Tue. Jan 18th, 2022


“He who controls the past controls the future: he who controls the present controls the past.” George Orwell wrote in the late 1940s – but that excerpt from 1984 is a perfect guide to how Vladimir Putin and Xi Jinping, the leaders of Russia and China, treat history.

In the dying days of 2021, the Russian and Chinese governments both acted dramatically to censor discussion of their countries ’history. In both cases, the decision to “control the past” sends a bleak signal about the future.

Russia’s Supreme Court closed Memorial, an organization established in the last years of the Soviet Union to record and preserve the memory of the victims of Stalinism. In Hong Kong, local universities bow to China’s central government – removal of campus statues commemorating the Tiananmen Square massacre of 1989. In the decades following decolonization in 1997, Hong Kong was a bastion of free speech within the People’s Republic of China. But that era has now definitely come to an end.

The closure of Memorial feels like a turning point for the whole of Russia. Despite all the brutality of the Putin regime, Russia has until recently allowed significantly more room for political opposition than China. Putin’s opponents demonstrated in numbers on the street in 2012, 2019 and in 2021. That kind of open criticism of Xi has long felt unthinkable on the Chinese mainland.

Each country’s handling of history was also different. A portrait of Mao Zedong, leader of China’s Communist Revolution, overlooks Tiananmen Square and its statues stand on campuses in Beijing and Shanghai. But to see a statue of Joseph Stalin in Moscow, I had to Gevalle monument park, where I found a severed stone head of the former Soviet dictator.

As recently as 2017, Putin himself reveal a monument to the victims of Stalinism in Moscow and flowers laid at its base. At the time, the chief operating officer of Memorial welcomed that gesture. But now the prosecutor in the case that Memorial has banned complains that the organization “makes us regret the Soviet past, instead of remembering its glorious history”.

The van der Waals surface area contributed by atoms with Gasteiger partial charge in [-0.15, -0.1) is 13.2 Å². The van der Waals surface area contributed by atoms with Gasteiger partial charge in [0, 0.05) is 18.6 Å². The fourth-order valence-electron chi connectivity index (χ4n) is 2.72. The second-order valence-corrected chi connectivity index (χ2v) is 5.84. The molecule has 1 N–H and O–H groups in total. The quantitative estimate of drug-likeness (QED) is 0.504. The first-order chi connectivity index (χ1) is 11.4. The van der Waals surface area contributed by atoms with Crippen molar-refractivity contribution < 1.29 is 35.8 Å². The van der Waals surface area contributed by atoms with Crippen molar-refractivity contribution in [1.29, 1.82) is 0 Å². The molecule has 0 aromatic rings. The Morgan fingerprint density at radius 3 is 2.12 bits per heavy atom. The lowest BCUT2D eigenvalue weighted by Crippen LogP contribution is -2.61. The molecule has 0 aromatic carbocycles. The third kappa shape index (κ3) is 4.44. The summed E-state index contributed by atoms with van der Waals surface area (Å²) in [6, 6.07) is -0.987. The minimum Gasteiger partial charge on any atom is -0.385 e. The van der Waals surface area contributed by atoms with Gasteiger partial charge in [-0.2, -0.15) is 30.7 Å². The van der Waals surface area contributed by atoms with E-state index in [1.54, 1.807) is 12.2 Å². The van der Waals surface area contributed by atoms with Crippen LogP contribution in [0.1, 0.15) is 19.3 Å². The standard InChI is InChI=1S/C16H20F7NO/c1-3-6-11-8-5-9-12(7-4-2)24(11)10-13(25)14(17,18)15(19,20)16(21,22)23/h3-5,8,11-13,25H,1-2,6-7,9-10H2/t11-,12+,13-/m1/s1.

Observers in Russia see the closure of Memorial as a deliberate move toward Chinese levels of censorship and control. Alexander Baunov from the Carnegie Moscow Center tell the New York Times: “it’s a real shift to a Chinese approach to history” – in which “mistakes” are acknowledged by Mao or Stalin, but treated as minor scars on an otherwise glorious record. Grigory Yavlinsky, the veteran opposition politician, reason that it indicates the tipping point between an authoritarian and totalitarian state.

President Xi will certainly approve of Putin’s decision to criticize Stalinism. The Chinese leader has long been involved in the collapse of the Soviet Union and is determined to prevent something similar from happening in China. In a address made to the Chinese Communist Party’s central committee just after taking power, Xi asked “Why did the Soviet Union collapse?” His answer was that: “the history of the USSR and of [the Soviet Communist party] was completely refused. . . Lenin was rejected, as was Stalin. . . Ideological confusion was everywhere. . . “The Soviet Union, which was a great socialist country, collapsed.”

Controlling discussion of the past remains central to Xi’s style of management. Last year, his government law to make it a crime to mock the country’s national heroes.

In both Russia and China, movements to end historical debate go hand in hand with an intensification of contemporary oppression. In the same week that Memorial was closed, the Russian government arrested several supporters of the imprisoned opposition leader, Alexei Navalny. In Hong Kong, days after the Tiananmen statues were removed, the government closed Stand News, the largest remaining pro-democracy media outlet, and has arrested several senior staff.

The suppression of history has been linked to aggression overseas. A sign of the impending repression of Memorial came last October, when the organization was raid during a screening of a film about the 1930s famine in Soviet Ukraine. That kind of historical memory is unacceptable at a time when the Russian government is opening up preparations Ukraine is falling.

In a similar vein, Beijing moved last year to hold on proposals that China’s involvement in the Korean War in the 1950s was nothing more than a defense against a possible American invasion. That debate also has contemporary significance, at a time when the threat of a war between the US and China is rises again.

To complete the cycle of repression, domestic critics of the Putin and Xi governments are often accused of doing so. work for hostile foreign powers – just as were opponents of Stalin and Mao. The argument that foreign powers are in league with the regime’s domestic critics is then used to justify repression on patriotic grounds and to support the argument for “strong” leadership.

Both Putin and Xi designed changes in their countries’ constitutions that will allow them to rule unchallenged, long into the future. As Putin stay in the Kremlin until 2036, which now seems clearly possible, he will have ruled longer than Stalin himself. If you intend to imitate Stalin, why would you allow criticism of him?

gideon.rachman@ft.com



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